Parts of the the Elqui Valley are associated with mysticism – perhaps that is why the hippies come here. There a rural town called Alchoguaz, about 20 miles past Pisco, where supposedly there had been a colony of aliens. There are also a lot of supposed UFO sightings. All I have seen are airplanes, shooting stars, and the occasional satellite; nothing out of the ordinary. Last week, we went to the Mamalluca Observatory, which is near the town of Vicuna, the biggest town in the valley. Vicuna is where we go for grocery shopping or other things that are not readily available in Piahauno or Pisco. Although Vicuna is close to the observatory, there is no light pollution. Chile has a law that all the lights must direct downward! We were able to see the stripes of Jupiter and three of its moons. We saw the nebula in Orion and amazing star cluster in a small portion of the Milky Way. It was a great night and I hope to go back. There are a lot of observatories here in Chile as it has some of the clearest skies in the world. I can look up and see the Milky Way every night and in in the mornings I can see Venus from my window.
School started on Monday. The first day was rough. I teach with our head teacher Amy for part of the week in an English workshop focused on speaking and writing. The first class we walked into was a class full of about 15 2nd graders. They were out of control from the start. My main duty was to try and patrol the classroom and make sure the kids didn’t kill each other. They were doing things like trying to cut other people’s hair, standing on desks, and other “fun” things. What an introduction to the world of teaching. We had third grade as well; they were more under control, but there were a couple of students who just wanted to be the center of attention. I will be traveling to 7 schools every week. In the afternoon we went to a small school in the puebla of Horcon. The class was about 8 students who happily, were not loco. I sure will have a lot of students’ names to learn, but I will learn them! I was super tired at the end of Monday and was hoping for better on Tuesday, which is what I got. We traveled to three schools, or as they call them micro-centros. Our first stop was Cochiquaz where the entire school has 12 students. The principal is the teacher as well. I like the system in the smaller schools. The students are all together, 1st through 6th grade, and they have the same teacher throughout so they grow up with them. My schedule will be changing next week, as there are two schools that are part of the Vicuna school district which I will be teaching two days a week. On Friday I went to meet the directors of the schools. It will be an adventure getting to them. There may be a car that will take me from the bus stop, however more than likely I will be hitchhiking to the first school in Varillar. It is a small rural school with 10 students in total. My plan for the first day is “get to know you” games and assessing their English level by reviewing colors and numbers.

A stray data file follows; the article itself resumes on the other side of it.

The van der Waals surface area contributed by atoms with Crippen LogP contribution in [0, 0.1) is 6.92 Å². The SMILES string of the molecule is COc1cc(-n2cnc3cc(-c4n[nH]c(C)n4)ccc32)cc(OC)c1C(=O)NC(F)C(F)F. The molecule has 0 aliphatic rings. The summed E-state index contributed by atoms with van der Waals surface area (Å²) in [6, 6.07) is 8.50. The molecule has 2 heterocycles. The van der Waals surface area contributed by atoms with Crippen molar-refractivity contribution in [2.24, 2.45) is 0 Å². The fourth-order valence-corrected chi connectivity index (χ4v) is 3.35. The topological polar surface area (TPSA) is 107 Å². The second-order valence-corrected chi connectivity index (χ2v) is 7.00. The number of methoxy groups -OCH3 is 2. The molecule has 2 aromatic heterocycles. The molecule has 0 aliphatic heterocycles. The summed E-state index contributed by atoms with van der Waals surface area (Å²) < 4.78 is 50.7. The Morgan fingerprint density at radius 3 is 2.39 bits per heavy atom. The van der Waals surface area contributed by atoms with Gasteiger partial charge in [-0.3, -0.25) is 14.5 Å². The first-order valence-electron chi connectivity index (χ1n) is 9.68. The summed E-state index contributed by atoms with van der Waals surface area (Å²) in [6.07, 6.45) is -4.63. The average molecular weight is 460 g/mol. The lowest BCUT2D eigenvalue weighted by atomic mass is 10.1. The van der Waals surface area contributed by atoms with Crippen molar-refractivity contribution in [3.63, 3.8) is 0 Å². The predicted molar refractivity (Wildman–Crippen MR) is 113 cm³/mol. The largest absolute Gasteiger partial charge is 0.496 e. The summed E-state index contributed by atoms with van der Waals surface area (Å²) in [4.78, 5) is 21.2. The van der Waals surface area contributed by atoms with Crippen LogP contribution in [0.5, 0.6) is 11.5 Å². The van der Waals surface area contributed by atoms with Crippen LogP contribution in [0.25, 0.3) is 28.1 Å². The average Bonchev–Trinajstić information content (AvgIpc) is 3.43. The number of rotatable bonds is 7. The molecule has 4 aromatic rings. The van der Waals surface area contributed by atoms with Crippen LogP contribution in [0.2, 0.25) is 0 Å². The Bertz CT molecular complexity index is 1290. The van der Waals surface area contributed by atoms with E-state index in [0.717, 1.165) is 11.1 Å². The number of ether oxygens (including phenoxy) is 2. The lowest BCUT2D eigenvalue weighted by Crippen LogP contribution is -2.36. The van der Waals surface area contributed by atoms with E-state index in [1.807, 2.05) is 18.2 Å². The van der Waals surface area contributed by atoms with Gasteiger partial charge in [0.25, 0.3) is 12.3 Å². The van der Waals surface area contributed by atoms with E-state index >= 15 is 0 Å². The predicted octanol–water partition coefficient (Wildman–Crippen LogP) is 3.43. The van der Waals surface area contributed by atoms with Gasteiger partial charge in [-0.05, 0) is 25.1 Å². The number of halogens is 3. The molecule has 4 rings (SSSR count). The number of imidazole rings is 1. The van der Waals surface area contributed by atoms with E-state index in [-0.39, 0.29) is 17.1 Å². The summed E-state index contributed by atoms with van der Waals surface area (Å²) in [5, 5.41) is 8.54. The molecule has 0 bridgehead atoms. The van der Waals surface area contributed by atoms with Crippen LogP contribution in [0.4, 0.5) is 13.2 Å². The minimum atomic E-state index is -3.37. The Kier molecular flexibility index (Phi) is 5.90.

So I survived the first week of school but I was drained by the end of the week. We went to one of the English teacher’s houses, had Mojitos and started watching the first season of Game of Thrones. I have now been in Chile for a month. My Spanish is improving slowly, and I am adjusting to life here. Thanks everyone for reading about my adventures and for your support. It means a lot to me!!! Ciao!!